Another study (64) found that PIVKA-II was not correlated with AFP, AFP-L3, and tumor characteristics, and the combination of PIVKA-II and AFP-L3 was capable of improving HCC detection regardless of AFP levels, with an AUROC of 0.939, sensitivity of 92.1%, and specificity of 79.7% in ANHC, which was higher than that of AFP-L3 alone (AUROC 0.824, sensitivity 71.1%, and specificity 83.8%) and PIVKA-II alone (AUROC 0.774, sensitivity 57.9%, and specificity 95.9%). Moreover, the two biomarkers in combination could detect 81.8% of early-stage HCC, 86.7% of small HCC, and 91.7% of single tumor of HCC in the ANHC group (64).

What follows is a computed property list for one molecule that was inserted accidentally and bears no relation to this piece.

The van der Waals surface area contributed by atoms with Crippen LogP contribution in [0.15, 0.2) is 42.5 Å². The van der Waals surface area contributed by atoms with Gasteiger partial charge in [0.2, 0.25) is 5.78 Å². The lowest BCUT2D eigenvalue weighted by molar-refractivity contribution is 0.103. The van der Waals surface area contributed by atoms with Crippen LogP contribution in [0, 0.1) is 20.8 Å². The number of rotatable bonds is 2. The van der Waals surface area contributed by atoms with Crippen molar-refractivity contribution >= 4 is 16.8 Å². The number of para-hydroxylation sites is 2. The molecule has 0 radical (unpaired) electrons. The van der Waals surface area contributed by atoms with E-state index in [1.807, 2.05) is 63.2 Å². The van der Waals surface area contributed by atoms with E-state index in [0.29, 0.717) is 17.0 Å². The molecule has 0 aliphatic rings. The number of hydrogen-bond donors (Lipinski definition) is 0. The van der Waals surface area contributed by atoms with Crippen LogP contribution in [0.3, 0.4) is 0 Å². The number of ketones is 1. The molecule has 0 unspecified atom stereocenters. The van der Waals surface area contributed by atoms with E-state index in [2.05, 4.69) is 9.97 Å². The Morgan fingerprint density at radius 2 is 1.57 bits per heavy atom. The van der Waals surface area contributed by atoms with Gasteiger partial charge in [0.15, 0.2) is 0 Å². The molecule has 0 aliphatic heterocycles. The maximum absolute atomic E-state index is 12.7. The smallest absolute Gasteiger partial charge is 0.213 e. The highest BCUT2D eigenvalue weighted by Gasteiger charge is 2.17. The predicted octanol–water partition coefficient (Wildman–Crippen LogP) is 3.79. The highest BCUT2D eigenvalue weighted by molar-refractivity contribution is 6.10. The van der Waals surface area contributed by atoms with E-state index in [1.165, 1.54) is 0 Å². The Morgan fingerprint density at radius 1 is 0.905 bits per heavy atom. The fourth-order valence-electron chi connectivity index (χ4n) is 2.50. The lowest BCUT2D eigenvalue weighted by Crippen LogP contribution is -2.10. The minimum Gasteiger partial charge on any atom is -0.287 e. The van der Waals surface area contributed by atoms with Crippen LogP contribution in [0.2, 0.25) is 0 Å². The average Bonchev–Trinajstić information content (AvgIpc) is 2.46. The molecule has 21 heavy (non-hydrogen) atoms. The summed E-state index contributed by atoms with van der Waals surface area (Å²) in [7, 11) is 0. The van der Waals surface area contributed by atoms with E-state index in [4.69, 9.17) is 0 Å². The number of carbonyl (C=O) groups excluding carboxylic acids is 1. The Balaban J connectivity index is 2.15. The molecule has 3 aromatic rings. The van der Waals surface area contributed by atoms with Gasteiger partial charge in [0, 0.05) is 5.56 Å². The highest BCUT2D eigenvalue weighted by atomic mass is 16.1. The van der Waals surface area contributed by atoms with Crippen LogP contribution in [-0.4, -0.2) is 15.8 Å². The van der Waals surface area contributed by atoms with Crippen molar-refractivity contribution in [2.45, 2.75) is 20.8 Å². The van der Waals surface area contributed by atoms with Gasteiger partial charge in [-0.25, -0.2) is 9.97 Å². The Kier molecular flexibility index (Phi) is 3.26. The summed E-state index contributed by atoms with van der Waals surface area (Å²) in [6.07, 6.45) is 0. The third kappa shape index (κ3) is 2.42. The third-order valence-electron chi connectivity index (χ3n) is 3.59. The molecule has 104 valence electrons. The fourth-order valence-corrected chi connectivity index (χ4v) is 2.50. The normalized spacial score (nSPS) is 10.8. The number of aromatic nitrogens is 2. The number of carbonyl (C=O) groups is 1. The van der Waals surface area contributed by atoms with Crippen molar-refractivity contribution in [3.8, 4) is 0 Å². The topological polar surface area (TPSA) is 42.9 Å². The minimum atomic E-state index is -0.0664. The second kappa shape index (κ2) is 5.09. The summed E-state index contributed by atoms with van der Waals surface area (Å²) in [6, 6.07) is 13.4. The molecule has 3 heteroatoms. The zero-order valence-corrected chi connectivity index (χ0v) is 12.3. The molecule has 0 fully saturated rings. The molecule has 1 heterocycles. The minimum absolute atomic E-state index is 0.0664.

As a single biomarker has insufficient sensitivity and/or specificity for the diagnosis of ANHC, a combination of multiple biomarkers is usually used to effectively improve diagnostic efficacy (65). An integrated parameter AFP/GP73 (Golgi protein 73) was created to magnify the differential diagnosis of ANHC in terms of better sensitivity and specificity (66), which had an AUROC of 0.662, sensitivity of 68.6%, and specificity of 58.8% for differentiating ANHC from LC and an AUROC of 0.796, sensitivity of 81.4%, and specificity of 70.0% for differentiating metastatic ANHC from adenocarcinomas; these values were slightly higher than those of GP73 alone (AUROC of 0.747, sensitivity of 57.7%, and specificity of 87.0%). AFP-L3 combined with GP73 was also evaluated for the diagnostic accuracy of ANHC (67): both serum AFP-L3 and GP73 had a higher positive rate in ANHC than in non-HCC patients, with respective AUROC values of 0.609 and 0.781, sensitivity of 50 and 66%, specificity of 97.5 and 96.2%, and accuracy of 79.2 and 84.6% for the diagnosis of ANHC, while the sensitivity, specificity, and accuracy achieved 40, 100, and 76.9%, respectively, when AFP-L3 and GP73 were used in combination, indicating that AFP-L3 or GP73 could be used as a biomarker for ANHC diagnosis, but their combined use does not significantly improve diagnostic performance for ANHC.